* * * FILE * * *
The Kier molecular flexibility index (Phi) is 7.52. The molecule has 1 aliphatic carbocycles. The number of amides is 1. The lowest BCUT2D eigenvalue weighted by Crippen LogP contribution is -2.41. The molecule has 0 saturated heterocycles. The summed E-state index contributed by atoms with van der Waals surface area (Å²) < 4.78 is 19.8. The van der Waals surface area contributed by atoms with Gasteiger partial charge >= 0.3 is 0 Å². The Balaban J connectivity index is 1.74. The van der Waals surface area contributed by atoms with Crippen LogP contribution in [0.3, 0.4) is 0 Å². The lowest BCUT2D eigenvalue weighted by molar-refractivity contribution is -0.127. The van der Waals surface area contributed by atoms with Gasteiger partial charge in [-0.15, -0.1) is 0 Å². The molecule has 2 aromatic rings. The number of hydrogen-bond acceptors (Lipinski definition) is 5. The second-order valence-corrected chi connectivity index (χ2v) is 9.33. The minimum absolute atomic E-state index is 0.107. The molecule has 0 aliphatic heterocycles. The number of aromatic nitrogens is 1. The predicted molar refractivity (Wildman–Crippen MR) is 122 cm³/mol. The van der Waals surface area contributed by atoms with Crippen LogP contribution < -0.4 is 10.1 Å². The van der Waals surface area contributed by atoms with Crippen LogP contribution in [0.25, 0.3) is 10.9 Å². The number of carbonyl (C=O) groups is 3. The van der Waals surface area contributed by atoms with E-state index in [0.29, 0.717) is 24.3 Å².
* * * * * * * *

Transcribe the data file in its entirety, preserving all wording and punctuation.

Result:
The Kier molecular flexibility index (Phi) is 7.52. The molecule has 1 aliphatic carbocycles. The number of amides is 1. The lowest BCUT2D eigenvalue weighted by Crippen LogP contribution is -2.41. The molecule has 0 saturated heterocycles. The summed E-state index contributed by atoms with van der Waals surface area (Å²) < 4.78 is 19.8. The van der Waals surface area contributed by atoms with Gasteiger partial charge >= 0.3 is 0 Å². The Balaban J connectivity index is 1.74. The van der Waals surface area contributed by atoms with Crippen LogP contribution in [0.3, 0.4) is 0 Å². The lowest BCUT2D eigenvalue weighted by molar-refractivity contribution is -0.127. The van der Waals surface area contributed by atoms with Gasteiger partial charge in [-0.15, -0.1) is 0 Å². The molecule has 2 aromatic rings. The number of hydrogen-bond acceptors (Lipinski definition) is 5. The second-order valence-corrected chi connectivity index (χ2v) is 9.33. The minimum absolute atomic E-state index is 0.107. The molecule has 0 aliphatic heterocycles. The number of aromatic nitrogens is 1. The predicted molar refractivity (Wildman–Crippen MR) is 122 cm³/mol. The van der Waals surface area contributed by atoms with Crippen LogP contribution < -0.4 is 10.1 Å². The van der Waals surface area contributed by atoms with Crippen LogP contribution in [0.25, 0.3) is 10.9 Å². The number of carbonyl (C=O) groups is 3. The van der Waals surface area contributed by atoms with E-state index in [0.29, 0.717) is 24.3 Å².